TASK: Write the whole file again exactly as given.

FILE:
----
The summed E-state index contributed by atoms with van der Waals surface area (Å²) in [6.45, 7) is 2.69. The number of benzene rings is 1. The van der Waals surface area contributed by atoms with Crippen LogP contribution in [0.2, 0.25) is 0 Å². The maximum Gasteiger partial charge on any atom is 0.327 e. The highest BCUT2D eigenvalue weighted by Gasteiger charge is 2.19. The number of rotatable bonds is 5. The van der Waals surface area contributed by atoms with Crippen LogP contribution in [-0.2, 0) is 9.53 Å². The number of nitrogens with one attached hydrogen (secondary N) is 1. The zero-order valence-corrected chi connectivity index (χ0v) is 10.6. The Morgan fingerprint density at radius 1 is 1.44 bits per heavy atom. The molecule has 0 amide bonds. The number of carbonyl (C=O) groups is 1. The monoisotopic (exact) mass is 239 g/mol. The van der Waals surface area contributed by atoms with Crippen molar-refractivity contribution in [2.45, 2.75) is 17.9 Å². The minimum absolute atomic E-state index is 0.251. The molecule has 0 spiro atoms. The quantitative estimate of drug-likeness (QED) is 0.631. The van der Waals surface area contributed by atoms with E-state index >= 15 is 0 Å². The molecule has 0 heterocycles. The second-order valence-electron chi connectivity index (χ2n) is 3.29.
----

The summed E-state index contributed by atoms with van der Waals surface area (Å²) in [6.45, 7) is 2.69. The number of benzene rings is 1. The van der Waals surface area contributed by atoms with Crippen LogP contribution in [0.2, 0.25) is 0 Å². The maximum Gasteiger partial charge on any atom is 0.327 e. The highest BCUT2D eigenvalue weighted by Gasteiger charge is 2.19. The number of rotatable bonds is 5. The van der Waals surface area contributed by atoms with Crippen LogP contribution in [-0.2, 0) is 9.53 Å². The number of nitrogens with one attached hydrogen (secondary N) is 1. The zero-order valence-corrected chi connectivity index (χ0v) is 10.6. The Morgan fingerprint density at radius 1 is 1.44 bits per heavy atom. The molecule has 0 amide bonds. The number of carbonyl (C=O) groups is 1. The monoisotopic (exact) mass is 239 g/mol. The van der Waals surface area contributed by atoms with Crippen molar-refractivity contribution in [2.45, 2.75) is 17.9 Å². The minimum absolute atomic E-state index is 0.251. The molecule has 0 spiro atoms. The quantitative estimate of drug-likeness (QED) is 0.631. The van der Waals surface area contributed by atoms with E-state index >= 15 is 0 Å². The molecule has 0 heterocycles. The second-order valence-electron chi connectivity index (χ2n) is 3.29.